Not too crowded on a weekday...Saturday the streets were packed.

The food was weird...but delicious:

Much better than Americanized Chinese food.

The copilot's uncle kindly took the afternoon off of work one day to drive us into the New Territories area of the city. We stopped at a fishing village:


The water is a bit cold this time of year...

Top of Victoria's Peak
We got to visit with the copilot's grandfather, who is 95 (!!) and the family kept us well fed the entire time.

Aunt and uncle have a great view from their apartment!

Tea at the hotel: a popular passtime

The Star Ferry: quintessential Hong Kong

The one thing I didn't get to do was visit a local yarn shop--one of the copilot's cousins is a fellow yarn enthusiast, and she recommended some shops she likes, but we never made it. Next time...

Then--off to Sapporo on a Saturday night red-eye.

Hopefully not drooling.

Friday, February 10, 2012

Simple joys

One of my favorite benefits of being part of the blogging world is the sense community with fellow crafters. I think I would have scoffed at the phrase "my internet friend" a couple years ago, but I now I find the words surprisingly non-pathetic.

More specifically, it's really nice to know some fellow crafters. Etsy was supposed to be this wonderful boon to the crafting world, connecting DIY-ers and crafty people to each other and a  populace waiting to purchase their handmade wares. However, it seems to have devolved into a combination of 'artists' selling absolute crap and threatening to disappear up their own assholes with pretension, Chinese re-sellers hawking mass produced crap, people having what basically amounts to a garage sale under the auspices of 'vintage', and a handful of awesome people selling really cool stuff (or maybe I read Regretsy too much). But through the blogging community, I've been about to suss out some of the awesomeness and meet people making and selling beautiful things around the world.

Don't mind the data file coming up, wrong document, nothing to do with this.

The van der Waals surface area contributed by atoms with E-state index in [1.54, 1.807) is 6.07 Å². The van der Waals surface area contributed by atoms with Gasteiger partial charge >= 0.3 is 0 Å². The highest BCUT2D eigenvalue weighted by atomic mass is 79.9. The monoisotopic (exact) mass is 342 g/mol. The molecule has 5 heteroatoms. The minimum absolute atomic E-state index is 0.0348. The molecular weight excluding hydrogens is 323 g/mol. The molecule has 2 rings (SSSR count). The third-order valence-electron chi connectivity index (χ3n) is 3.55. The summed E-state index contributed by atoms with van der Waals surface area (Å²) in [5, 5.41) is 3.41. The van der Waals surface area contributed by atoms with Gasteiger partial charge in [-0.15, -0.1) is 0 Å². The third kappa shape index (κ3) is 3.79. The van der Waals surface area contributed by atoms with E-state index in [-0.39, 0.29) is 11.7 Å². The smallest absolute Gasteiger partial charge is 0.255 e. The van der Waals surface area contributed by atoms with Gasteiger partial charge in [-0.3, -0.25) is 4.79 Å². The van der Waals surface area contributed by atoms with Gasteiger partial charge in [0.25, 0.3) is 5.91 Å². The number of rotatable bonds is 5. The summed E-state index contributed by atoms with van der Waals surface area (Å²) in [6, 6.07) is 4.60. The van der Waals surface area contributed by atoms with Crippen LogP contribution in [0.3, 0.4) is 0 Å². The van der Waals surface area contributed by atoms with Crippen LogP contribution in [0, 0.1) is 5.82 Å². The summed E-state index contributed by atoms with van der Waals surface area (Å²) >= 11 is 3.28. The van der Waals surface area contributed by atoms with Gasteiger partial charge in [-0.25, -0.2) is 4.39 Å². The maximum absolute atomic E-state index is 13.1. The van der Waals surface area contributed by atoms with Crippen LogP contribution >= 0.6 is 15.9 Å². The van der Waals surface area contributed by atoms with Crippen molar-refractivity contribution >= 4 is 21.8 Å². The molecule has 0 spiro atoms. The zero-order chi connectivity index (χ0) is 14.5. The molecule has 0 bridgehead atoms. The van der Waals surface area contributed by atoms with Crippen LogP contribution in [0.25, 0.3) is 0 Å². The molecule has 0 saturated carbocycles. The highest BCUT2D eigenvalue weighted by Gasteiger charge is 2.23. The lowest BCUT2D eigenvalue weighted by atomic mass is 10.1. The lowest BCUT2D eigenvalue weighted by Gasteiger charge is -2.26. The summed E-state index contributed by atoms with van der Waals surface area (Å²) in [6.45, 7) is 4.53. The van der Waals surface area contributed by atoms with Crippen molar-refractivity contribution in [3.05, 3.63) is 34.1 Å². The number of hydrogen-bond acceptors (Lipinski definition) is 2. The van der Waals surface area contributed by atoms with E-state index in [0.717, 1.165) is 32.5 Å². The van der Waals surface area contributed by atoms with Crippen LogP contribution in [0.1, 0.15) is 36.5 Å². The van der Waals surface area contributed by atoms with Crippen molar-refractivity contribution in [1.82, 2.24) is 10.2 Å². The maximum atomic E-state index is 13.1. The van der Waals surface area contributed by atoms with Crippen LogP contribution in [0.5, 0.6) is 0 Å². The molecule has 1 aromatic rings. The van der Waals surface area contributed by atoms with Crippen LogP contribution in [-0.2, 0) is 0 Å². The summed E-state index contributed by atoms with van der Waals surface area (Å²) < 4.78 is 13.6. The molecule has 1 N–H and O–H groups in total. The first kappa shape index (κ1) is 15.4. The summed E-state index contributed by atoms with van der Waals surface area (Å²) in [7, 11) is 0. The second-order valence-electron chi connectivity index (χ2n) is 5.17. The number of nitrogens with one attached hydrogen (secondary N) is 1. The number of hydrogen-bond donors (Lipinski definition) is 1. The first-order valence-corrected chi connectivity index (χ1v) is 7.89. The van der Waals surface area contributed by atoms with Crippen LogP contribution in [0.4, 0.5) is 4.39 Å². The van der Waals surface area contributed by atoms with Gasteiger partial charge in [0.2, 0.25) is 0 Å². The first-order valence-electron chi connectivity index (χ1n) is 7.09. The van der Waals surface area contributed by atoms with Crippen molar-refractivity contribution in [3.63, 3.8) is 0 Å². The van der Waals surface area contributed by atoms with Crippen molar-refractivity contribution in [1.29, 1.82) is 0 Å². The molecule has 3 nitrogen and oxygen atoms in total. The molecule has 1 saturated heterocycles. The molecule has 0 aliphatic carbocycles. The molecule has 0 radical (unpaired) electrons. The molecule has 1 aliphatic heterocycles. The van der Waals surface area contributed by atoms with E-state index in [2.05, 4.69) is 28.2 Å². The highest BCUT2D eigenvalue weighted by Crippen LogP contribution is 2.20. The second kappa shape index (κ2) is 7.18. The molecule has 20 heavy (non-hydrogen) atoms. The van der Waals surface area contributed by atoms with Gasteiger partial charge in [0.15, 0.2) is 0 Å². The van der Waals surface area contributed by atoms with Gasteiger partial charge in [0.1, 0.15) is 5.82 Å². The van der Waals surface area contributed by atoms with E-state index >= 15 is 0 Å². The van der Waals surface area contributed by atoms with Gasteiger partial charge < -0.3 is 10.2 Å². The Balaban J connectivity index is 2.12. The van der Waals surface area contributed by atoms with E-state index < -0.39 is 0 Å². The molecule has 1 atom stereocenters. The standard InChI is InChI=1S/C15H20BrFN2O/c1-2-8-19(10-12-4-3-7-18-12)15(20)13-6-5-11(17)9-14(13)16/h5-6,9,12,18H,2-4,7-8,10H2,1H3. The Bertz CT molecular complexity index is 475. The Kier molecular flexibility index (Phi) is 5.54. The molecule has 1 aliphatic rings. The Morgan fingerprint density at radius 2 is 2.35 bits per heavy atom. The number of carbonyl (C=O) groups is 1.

I'm still enjoying my amazing stitch markers constructed by Steph of Stephcuddles. Every time the cup comes around at the end of a round I'm delighted at the little details (and crave a cup of tea).

And I just got a new toy...Susie at Useless Beauty posted a lovely tote bag she had constructed, maybe a month ago? I can't remember if it was a specific blog post or I just noticed its picture off to the side, but I marked it as a 'favorite' and assumed that someone else would snatch it up. In the midst of my flu fugue I was trolling the internet late at night and saw that it was still (strangely) available and decided I had to have it.

I don't think my photo does it justice--high quality fabric, invisible stitching, and what an eye for color! If I'd attempted a mash-up like this it would have looked like someone barfed Skittles the day after Halloween. That's why you leave it to the professionals.

I'm almost afraid to use it because it's so pretty...for the time being it's just being used as decor on the back of a chair.

Tuesday, February 7, 2012

It's that time of year

For the past five--maybe even seven--years, I've dutifully gotten my flu shot. Usually I don't even have to ask, my doc has always pushed them like a street-corner crack dealer. This year, they ran out, I was to lazy and cheap to go somewhere else, blah blah blah. The upshot is that I would go and get 80 flu shots if it meant I never had to relive last week. So today, I'm just going to regale you with some vacation photos from a couple weekends ago.

The copilot and I go on a (psuedo) annual ski trip with some of our college friends. This year: South Lake Tahoe.

Yay! Ready to go.

Hmm. That might be dangerous.
If you've been outside at all this winter, you may have noticed that it's not very....wintery. Bad for skiing (and any snow related industry--yay shitty economy!). But it was still nice to be out.

Even though it was kind of raining the first day.

Mother Nature smiled upon us, though, and provided a bounty of 20 inches of fresh snow. 

We might have ventured off-piste a little bit to embrace the powdies. Shhh, don't tell ski patrol. We had to be careful of submerged rocks and trees, since the base was so thin. I rented some fatty skis for the occasion and got the damage waiver so I could go over rocks and not feel guilty about it.

I wish I lived here.

OH. And I also finished those stupid man-socks.

Don't ask why the stripes are different, because I don't know.